VOLUME 3 / NUMBER 2
SPECIAL ISSUE: MADE IN CONNECTICUT
Twain’s Love Affair with Technology
Rentschler Reaches for the Sky
1896 Electric Cars Hit Hartford Streets
The Silk Route Leads to Manchester
On the cover:
Top row, left to right: The Pope Mark I electric automobile, 1897; Landers, Frary & Clark’s coffee percolator, c. 1914; Pratt & Whitney Aircraft’s Wasp engine, c. 1926.
Middle row, left to right: Horace Wells; Mark Twain’s self-pasting scrapbook; G. Snow’s Match Safe patent drawing.
Bottom row, left to right: Teaching the mechanics of speech to the deaf; Ribbon loom, Cheney Brothers, 1914; Fundamental Orders, 1639.
||From the Publisher:
||American School for the Deaf: The Mother School of Deaf Education. By Gary E. Wait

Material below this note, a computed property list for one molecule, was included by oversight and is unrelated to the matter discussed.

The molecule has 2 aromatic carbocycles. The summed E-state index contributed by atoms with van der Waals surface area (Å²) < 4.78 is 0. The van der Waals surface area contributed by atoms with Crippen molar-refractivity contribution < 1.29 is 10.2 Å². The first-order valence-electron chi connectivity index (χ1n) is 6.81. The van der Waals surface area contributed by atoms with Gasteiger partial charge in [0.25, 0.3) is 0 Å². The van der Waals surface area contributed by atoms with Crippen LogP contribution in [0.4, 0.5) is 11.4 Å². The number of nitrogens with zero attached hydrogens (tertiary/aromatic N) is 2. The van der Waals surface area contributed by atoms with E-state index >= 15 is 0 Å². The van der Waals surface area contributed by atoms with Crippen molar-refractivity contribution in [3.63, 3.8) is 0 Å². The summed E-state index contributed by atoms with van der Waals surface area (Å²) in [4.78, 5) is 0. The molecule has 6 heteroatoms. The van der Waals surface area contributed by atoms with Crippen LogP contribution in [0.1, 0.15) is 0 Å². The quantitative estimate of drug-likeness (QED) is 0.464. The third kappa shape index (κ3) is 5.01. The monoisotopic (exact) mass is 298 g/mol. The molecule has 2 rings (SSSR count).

||The Horseless Era Arrives.
By David Corrigan
||Creative License, or Fundamental Fact?
By Walter Woodward
||Cheney Mills: Innovations in Silk.
By Charles B. Fears
||Noah Webster: Accent on an American Language.
By Tracey Wilson
||Mark Twain, Inventor.
By Sujata Srinivasan
||Catherine Beecher and Domestic Science.
By Dawn C. Adiletta
||Frederick Rentschler: The Sky’s the Limit.
By Jack Connors
||The Discovery of Anesthesia.
By William A MacDonnell, D.D.S.
A self-pumping shower to fit any Empire decor.
By Richard C. Malley
Where a plethora of Connecticut patents are to be found.
By Dean Nelson
Two museums devoted to the ingenuity of Connecticut inventors.
Museum of Connecticut History. By Cynthia Cormier
New Britian Industrial Museum. By Lois Blomstrann
Ingenuity is the hallmark of the Connecticut River Valley.
By Wilson H. Faude
Report on a symposium on the African American experience, and recently published books of local interest.